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Securing Transmission-Daemon

So you have some large files you'd like to distribute. Maybe you're the author (or compiler) of a custom distribution of Linux. Or maybe you make videos, and you'd like to allow people to download MP4 files to watch off line. What better way than using BitTorrent for this? It's distributed, it's fast, it's easy to manage.

And what better system to use than Transmission, the default BitTorrent client that comes with most versions of Linux?

Transmission even comes with transmission-daemon - a handy daemon system with a useful built-in web front-end that is ideal for running on your own server.

What could be more perfect?

Except - transmission-daemon comes with a major flaw: it's very insecure.

  • It doesn't have HTTPS encryption
  • It uses "Basic" authentication.

This all means that it is very easy to intercept the password to any transmission-daemon website.

Thankfully though it's not too hard to mitigate all that, if you know what you are doing.

For this you will need:

  1. A Linux server (virtual, or real, it matters not: as long as it's on the internet)
  2. A configured web server with HTTPS encryption
  3. Transmission-Daemon installed

First off you want to configure transmission-daemon in the right way. Begin by making sure that transmission-daemon isn't running:

$ sudo systemctl stop transmission-daemon

Now you want to edit /etc/transmission/settings.json using your favourite text editor (I use vi, of course - but nano is a common alternative):

$ sudo nano /etc/transmission/settings.json

There's a few entries in there you need to change or confirm. First off change the default username and password to something sensible. Those settings are:

"rpc-password": "{f023465h7dy5j28rt79h530498h508afheyrt578dyj94t43",
"rpc-username": "transmission",

For the password you just need to enter your plain text password (make it something secure!) between the quotes. Make sure it doesn't start with { and transmission will automatically encrypt it for you and replace the plain text password with the encrypted version.

Next make sure that RPC whitelisting is turned on and that only the local computer can communicate with it:

"rpc-whitelist": "",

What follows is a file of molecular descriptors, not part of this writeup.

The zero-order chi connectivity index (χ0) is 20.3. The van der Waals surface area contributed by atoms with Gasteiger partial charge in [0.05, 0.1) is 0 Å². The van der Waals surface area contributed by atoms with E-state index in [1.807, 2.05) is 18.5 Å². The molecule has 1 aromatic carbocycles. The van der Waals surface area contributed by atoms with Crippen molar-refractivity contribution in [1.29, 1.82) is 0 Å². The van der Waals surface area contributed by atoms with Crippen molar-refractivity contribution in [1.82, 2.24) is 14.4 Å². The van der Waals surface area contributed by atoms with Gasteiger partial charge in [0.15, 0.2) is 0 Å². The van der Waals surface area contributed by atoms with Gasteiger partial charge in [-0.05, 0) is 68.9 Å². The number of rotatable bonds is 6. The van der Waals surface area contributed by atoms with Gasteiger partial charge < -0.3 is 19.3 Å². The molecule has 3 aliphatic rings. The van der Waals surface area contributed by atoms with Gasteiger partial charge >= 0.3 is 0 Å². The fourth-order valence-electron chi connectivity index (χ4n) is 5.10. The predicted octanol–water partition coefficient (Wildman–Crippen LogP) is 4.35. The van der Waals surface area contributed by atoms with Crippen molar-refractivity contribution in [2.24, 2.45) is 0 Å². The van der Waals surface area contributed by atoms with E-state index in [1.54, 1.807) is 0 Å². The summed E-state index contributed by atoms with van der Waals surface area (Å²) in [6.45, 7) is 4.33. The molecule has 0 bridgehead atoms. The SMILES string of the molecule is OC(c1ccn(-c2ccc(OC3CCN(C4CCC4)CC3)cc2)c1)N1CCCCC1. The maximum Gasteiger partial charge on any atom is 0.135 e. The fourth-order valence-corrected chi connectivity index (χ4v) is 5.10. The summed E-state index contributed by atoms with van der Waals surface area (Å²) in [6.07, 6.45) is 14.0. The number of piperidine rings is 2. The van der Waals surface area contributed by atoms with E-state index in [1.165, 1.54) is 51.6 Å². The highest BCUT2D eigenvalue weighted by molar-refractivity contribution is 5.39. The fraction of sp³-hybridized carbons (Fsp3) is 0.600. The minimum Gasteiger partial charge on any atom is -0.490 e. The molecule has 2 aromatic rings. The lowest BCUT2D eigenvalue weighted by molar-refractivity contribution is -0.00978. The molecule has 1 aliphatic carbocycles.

"rpc-whitelist-enabled": true,

Everything else you can probably leave at the defaults. Now save those changes and start Transmission-Daemon again:

$ sudo systemctl start transmission-daemon

Now if you try and get to the web front-end you should get a "permission denied" message, unless you're browsing from the same computer that transmission-daemon is running on. Great. You're secure. Too secure, though, really, since you can't get to the web front-end to use it.

Now comes the magic: setting up an Apache Reverse Proxy.

At this point I will assume that you already have a website running on the same server that has HTTPS encryption enabled. If not, I can recommend LetsEncrypt as a good source of free certificates that is incredibly easy to set up. It has a handy script that does it all for you.

There are a few extra modules you will need to enable in your default Apache configuration:


To enable one, go to your /etc/apache2/mods-enabled directory and make symbolic links as above. For instance:

$ cd /etc/apache2/mods-enabled    
$ sudo ln -s ../mods-available/proxy.conf .

Now there's two special lines you need to add to your website's HTTPS virtual host configuration file:

ProxyPass "/transmission" "http://localhost:9091/transmission"
ProxyPassReverse "/transmission" "http://localhost:9091/transmission"

That's saying "Any URL requests you get that start with /transmission, pass them through to this other server. And rewrite anything coming back so that the right URLs are in it."

Reload your Apache configuration:

$ sudo apachectl graceful

And you should now be good to go! Browse to https://your.website.url/transmission and you should now be presented with the Transmission login! And it's all encrypted and secure!

If you like you can add some extra access controls within the Apache configuration to limit who can get to /transmission on your website, but in these days of dynamic IP addresses everywhere it gets a little tricky to craft something that won't lock you out randomly. And as long as your password is secure enough (I don't know what mine is. I generate my passwords with PasswordsGenerator.net and use a password manager to store them) no one will be able to get in anyway.

Now you can sleep easy knowing that no one will be able to p0wn your transmission server!

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